And it scans for installed SDKs. This part is missing a preconfigure step to let you select a specific SDK. In general, SDKs are loosely coupled with the Visual Studio install, but only very loosely.

Visual C++ vcvarsall.bat

This is a batch file that Microsoft has been supplying for a while, as a convenience for configuring an environment for building with Visual C++. It takes an optional architecture parameter that if not supplied defaults to ‘x86′. And if you’re curious, this just runs a different batch file at \bin\amd64\vcvars64.bat, and this  makes registry queries and calls another batch file, Common7\Tools\VCVarsQueryRegistry.bat, which does most of the real work.

If you run it like this

C:\Program Files (x86)\Microsoft Visual Studio 11.0\VC\vcvarsall.bat amd64

then it will set the following environment variables:

ExtensionSdkDir=C:\Program Files (x86)\Microsoft SDKs\Windows\v8.0\ExtensionSDKs
FSHARPINSTALLDIR=C:\Program Files (x86)\Microsoft SDKs\F#\3.0\Framework\v4.0\
  C:\Program Files (x86)\Windows Kits\8.0\include\shared;
  C:\Program Files (x86)\Windows Kits\8.0\include\um;
  C:\Program Files (x86)\Windows Kits\8.0\include\winrt;
  C:\Program Files (x86)\Windows Kits\8.0\lib\win8\um\x64;
  C:\Program Files (x86)\Windows Kits\8.0\References\CommonConfiguration\Neutral;
  C:\Program Files (x86)\Microsoft SDKs\Windows\v8.0\ExtensionSDKs\Microsoft.VCLibs\11.0\References\CommonConfiguration\neutral;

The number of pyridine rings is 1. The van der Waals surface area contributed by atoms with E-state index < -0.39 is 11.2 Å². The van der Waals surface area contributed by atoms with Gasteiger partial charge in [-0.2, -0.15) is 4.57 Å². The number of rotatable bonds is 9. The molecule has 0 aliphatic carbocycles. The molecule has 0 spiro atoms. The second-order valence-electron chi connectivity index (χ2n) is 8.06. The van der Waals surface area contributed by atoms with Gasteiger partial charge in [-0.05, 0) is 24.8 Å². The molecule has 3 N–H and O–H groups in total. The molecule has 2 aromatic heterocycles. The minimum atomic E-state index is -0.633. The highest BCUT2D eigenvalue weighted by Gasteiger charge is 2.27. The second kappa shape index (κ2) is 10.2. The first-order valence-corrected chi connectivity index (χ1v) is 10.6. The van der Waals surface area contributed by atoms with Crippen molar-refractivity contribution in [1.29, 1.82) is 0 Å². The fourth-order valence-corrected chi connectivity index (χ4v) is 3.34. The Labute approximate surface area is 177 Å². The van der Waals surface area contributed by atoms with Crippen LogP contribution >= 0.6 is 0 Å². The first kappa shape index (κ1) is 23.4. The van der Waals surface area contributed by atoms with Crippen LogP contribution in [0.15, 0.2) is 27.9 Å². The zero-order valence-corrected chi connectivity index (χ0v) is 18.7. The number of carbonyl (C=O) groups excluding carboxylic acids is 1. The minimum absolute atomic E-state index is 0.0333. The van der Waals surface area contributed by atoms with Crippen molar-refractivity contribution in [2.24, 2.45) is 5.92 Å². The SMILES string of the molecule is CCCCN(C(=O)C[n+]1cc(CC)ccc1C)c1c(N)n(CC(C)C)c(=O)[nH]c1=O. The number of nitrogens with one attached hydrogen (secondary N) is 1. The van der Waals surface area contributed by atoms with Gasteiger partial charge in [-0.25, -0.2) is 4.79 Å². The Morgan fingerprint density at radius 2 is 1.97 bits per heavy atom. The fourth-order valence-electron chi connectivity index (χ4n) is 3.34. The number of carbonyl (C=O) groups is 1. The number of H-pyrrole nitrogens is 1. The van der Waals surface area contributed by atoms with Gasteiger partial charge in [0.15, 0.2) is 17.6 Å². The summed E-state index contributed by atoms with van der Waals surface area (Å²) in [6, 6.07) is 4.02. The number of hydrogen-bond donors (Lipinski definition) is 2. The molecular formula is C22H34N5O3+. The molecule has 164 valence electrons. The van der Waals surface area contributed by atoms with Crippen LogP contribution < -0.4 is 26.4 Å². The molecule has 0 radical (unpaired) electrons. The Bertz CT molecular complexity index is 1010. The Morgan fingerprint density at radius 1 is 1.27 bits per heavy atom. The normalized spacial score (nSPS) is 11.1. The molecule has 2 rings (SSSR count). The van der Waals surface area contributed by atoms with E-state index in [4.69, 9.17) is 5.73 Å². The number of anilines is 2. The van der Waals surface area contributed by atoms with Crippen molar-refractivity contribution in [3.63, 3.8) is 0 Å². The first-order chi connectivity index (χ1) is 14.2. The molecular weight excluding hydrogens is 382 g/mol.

C:\Program Files (x86)\HTML Help Workshop;
  C:\dev\VC11\Team Tools\Performance Tools\x64;
  C:\dev\VC11\Team Tools\Performance Tools;
  C:\Program Files (x86)\Windows Kits\8.0\bin\x64;
  C:\Program Files (x86)\Windows Kits\8.0\bin\x86;
  C:\Program Files (x86)\Microsoft SDKs\Windows\v8.0A\bin\NETFX 4.0 Tools\x64;
  C:\Program Files (x86)\Microsoft SDKs\Windows\v7.0A\Bin\x64;
  C:\Program Files (x86)\Microsoft SDKs\Windows\v8.0A\bin\NETFX 4.0 Tools;
  C:\Program Files (x86)\Microsoft SDKs\Windows\v7.0A\Bin\
WindowsSdkDir=C:\Program Files (x86)\Windows Kits\8.0\
WindowsSdkDir_35=C:\Program Files (x86)\Microsoft SDKs\Windows\v7.0A\Bin\
WindowsSdkDir_old=C:\Program Files (x86)\Microsoft SDKs\Windows\v8.0A\

If environment variables already exist, it prepends to them.

Now, this may not be entirely accurate, because I had a few environment variables already set for some reason (I’m assuming the Visual Studio installer did this)

VS100COMNTOOLS=C:\Program Files (x86)\Microsoft Visual Studio 10.0\Common7\Tools\
VS110COMNTOOLS=C:\Program Files (x86)\Microsoft Visual Studio 11.0\Common7\Tools\

I removed these from an environment and ran vcvars64.bat for VC11, and got the VS110COMNTOOLS environment variable. I think this comes from the “Visual Studio Tools” folder which contains Spy++ and other top-level tools that you would run from the IDE, not as part of the build environment.